Thanks to TeLeScope, TLS Communication With Your Virtual Servers Can Now Be Unencrypted

Posted on Jun 11, 2016 by Caleb Chen
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Earlier this week, BitDefender demonstrated the TeLeScope technique, which allows an attacker to decrypt TLS communication between a target and a virtualized server. TLS stands for Transport Layer Security and is widely used. The TeLeScope technique is both operating system agnostic and crypto library agnostic. Any TLS key that is generated on a virtualized server is susceptible this technique. This security scare reminds us that your VPN service should use their own bare metal servers.

TeLeScope Reminds Us the Cloud Is Inherently Not Secure

Common knowledge has always dictated that if you are running a virtual machine remotely, whoever has access to the actual hardware is clearly able to view your activity if they really want to. Users have always known that critical snooping techniques that would defeat encryption use like TLS is possible. The TeLeScope revelation by BitDefender just reminds us of the specifics of the situation. A similar cache attack also allows malicious third parties to access your RSA keys and other important cryptographic keys. This isn’t just a possibility that we need to trust Amazon not to exploit – anyone with a VM that is used on the same physical machine as yours can snoop these items.

Use a VPN instead of a VPS

Many people and companies around the world rely on TLS and virtualization to run crucial services – but TeLeScope makes a VPS useless to a dedicated attacker. Private Internet Access reminded VPS and VPN users around the world that are affected by this news: 

If you are using a VPS or VPN on virtualized hardware (i.e., a VPS such as Digital Ocean, Amazon, Azure, etc.), you should assume that your traffic has been and is being decrypted.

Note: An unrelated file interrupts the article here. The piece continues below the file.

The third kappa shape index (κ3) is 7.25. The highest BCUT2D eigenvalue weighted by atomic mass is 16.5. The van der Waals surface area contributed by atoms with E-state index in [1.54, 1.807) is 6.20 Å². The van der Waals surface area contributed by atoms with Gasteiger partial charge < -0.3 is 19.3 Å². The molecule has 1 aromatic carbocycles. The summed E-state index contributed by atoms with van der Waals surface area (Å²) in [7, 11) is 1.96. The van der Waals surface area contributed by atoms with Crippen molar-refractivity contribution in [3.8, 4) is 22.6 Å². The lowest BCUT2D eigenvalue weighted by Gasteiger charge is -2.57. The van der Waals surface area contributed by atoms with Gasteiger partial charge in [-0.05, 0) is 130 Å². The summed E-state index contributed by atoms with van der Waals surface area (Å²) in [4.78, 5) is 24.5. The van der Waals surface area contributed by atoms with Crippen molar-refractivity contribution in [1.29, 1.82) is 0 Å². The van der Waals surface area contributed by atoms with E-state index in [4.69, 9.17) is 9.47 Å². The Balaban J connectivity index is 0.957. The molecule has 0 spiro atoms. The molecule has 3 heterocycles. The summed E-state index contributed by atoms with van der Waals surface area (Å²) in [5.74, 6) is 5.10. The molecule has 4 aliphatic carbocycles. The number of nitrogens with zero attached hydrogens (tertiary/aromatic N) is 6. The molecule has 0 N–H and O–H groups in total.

Private Internet Access™ is default secure from this vulnerability since we use real bare metal servers.

About Caleb Chen

Caleb Chen is a digital currency and privacy advocate who believes we must #KeepOurNetFree, preferably through decentralization. Caleb holds a Master's in Digital Currency from the University of Nicosia as well as a Bachelor's from the University of Virginia. He feels that the world is moving towards a better tomorrow, bit by bit by Bitcoin.

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  1. Anonymous

    If you are using a VPN provider such as PIA, you should assume that your traffic has been and is being decrypted, because that’s how VPNs work. Also, it’s trivial for a VPN provider to log all your traffic without you noticing, so you should also assume that a copy of all your traffic has been and is being sent to NSA, GCHQ and other 3- and 4-letter agencies around the world. Why? Because if they can, why won’t they?

    4 years ago
    1. post

      Good one. Caleb, do you care to elaborate on that?

      4 years ago
    2. Caleb Chen

      You almost understand it! PIA, as well as other VPNs, encrypt traffic specifically because ISPs engage in the activity you just described. Assuming that a copy of my traffic is being send to the NSA, GCHQ, and other 3-4 letter agencies is exactly why I use a VPN service on top of my ISP. I want that copy to be encrypted by a company I trust. This article points out that a company you trust that uses a service like Amazon, Azure, DO, etc, shouldn’t be trusted because of the described attack vector. Unless you control every virtualized instance on a server, nothing happening on that server is secure. Using a VPN service with real bare metal servers as opposed to virtualized and insecure instances is necessary to ensure that the data collected on you isn’t useful.

      4 years ago
      1. Anonymous

        If a company uses a service like Amazon, Azure, DO, etc., you only have to trust the company that runs that service (ie Amazon, Azure, DO, etc), because only they are in position to perform this attack. There is no need to control “every virtualized instance”, because TeLeScope attack can only be conducted from the hypervisor, ie by the service operator.

        Similarly, even if using bare metal servers, it is necessary to trust the hosting/colocation provider, because they have physical access to the servers which means they can control them (eg provide KVM access to said 3-4 letter agencies), so the provider should be trusted in any case.

        4 years ago
        1. Caleb Chen

          You are absolutely correct. The hypervisor and hosting/colocation provider are two entities that need to be trusted and controlling “every virtualized instance” does nothing against a snooping service operator.

          4 years ago